Does Your Last Job Own Your Side Hustle?

 
 

Before you quit your job and start your side hustle, there's something you should know:

Your old company may own the intellectual property rights to your new company.

A company is the legal owner of all works created by employees during their employment. That means everything you created while working at the company, like a website, logo, copy, photography, content, technology, mobile applications, or product designs, belongs to the company. It may even include all the things you created for your new company. Here's how to know for sure:

1. Check your Employment Agreement or Invention Assignment.

These agreements are often signed by new employees. They state that the company owns the intellectual property rights in the work you create. Many of them are too broad and include non-related work or work created even after you've left the company. That's right...your past company can own work you create in a separate field even after you've ended your employment.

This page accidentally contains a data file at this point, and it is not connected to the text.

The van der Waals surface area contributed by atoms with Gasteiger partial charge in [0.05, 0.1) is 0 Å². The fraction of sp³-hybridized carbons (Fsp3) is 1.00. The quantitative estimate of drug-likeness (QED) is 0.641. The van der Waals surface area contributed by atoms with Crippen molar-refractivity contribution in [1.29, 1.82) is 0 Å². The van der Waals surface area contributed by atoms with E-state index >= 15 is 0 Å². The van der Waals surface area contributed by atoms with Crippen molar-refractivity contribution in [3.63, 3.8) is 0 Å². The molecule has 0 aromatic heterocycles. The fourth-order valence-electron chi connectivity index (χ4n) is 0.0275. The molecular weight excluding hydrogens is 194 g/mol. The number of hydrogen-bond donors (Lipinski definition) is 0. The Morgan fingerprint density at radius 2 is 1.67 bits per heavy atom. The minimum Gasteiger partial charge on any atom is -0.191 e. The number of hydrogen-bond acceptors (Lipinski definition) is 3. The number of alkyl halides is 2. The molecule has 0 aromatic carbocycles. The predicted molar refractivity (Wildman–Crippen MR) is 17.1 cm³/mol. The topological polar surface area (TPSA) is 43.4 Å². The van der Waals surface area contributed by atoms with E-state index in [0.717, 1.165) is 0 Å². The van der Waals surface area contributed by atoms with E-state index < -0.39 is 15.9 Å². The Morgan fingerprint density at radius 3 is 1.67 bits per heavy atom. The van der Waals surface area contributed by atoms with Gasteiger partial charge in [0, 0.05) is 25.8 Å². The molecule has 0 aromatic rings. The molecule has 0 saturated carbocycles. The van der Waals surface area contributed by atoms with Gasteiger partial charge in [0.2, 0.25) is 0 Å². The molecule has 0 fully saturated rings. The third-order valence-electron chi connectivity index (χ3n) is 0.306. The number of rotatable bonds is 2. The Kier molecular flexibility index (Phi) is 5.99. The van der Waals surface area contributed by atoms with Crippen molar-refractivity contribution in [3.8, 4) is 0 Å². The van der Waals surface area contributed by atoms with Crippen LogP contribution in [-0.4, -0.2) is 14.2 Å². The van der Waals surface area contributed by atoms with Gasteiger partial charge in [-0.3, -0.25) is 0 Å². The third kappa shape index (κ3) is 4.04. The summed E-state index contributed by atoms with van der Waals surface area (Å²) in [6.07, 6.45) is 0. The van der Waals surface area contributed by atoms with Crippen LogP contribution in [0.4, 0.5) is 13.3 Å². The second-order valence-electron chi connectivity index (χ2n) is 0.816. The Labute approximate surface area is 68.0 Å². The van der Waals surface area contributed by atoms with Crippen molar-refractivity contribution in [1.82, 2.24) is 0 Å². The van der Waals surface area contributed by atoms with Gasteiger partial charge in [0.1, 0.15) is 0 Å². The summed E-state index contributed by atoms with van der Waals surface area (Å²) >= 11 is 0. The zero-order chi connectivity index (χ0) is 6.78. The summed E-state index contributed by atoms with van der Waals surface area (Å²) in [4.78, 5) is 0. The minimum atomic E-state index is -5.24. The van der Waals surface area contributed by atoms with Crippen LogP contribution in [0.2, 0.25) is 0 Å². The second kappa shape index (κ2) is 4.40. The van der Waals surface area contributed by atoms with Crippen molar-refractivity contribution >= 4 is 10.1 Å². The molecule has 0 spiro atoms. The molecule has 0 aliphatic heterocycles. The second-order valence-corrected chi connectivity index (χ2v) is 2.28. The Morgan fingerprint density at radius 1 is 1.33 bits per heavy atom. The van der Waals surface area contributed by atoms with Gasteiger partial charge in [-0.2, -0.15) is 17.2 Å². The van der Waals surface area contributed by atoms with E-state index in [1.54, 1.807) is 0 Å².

To protect employees from this overreach, some states are ruling them illegal. California, for example, says that you own inventions that are developed in your spare time, that did not use any of your employers resources or proprietary information to create, and that do not relate to the company's business.

To protect yourself, keep records of where you are in the project before you started working at the company, throughout major project milestones, and when you leave the company. Keep track of hours worked on the project so you can show that you worked on it during your own time. Send the information to yourself in a weekly email so that you have the dates marked. And it's important to use a separate laptop and other materials.

2. Check your state laws

Check with your state to see how they handle Invention Assignments. If that doesn't apply to you,  see how the state handles employee inventions when it comes to related work, non-related work, work created during non-employment hours, and work created after employment.

 
BlogNicole SwartzLegal, Start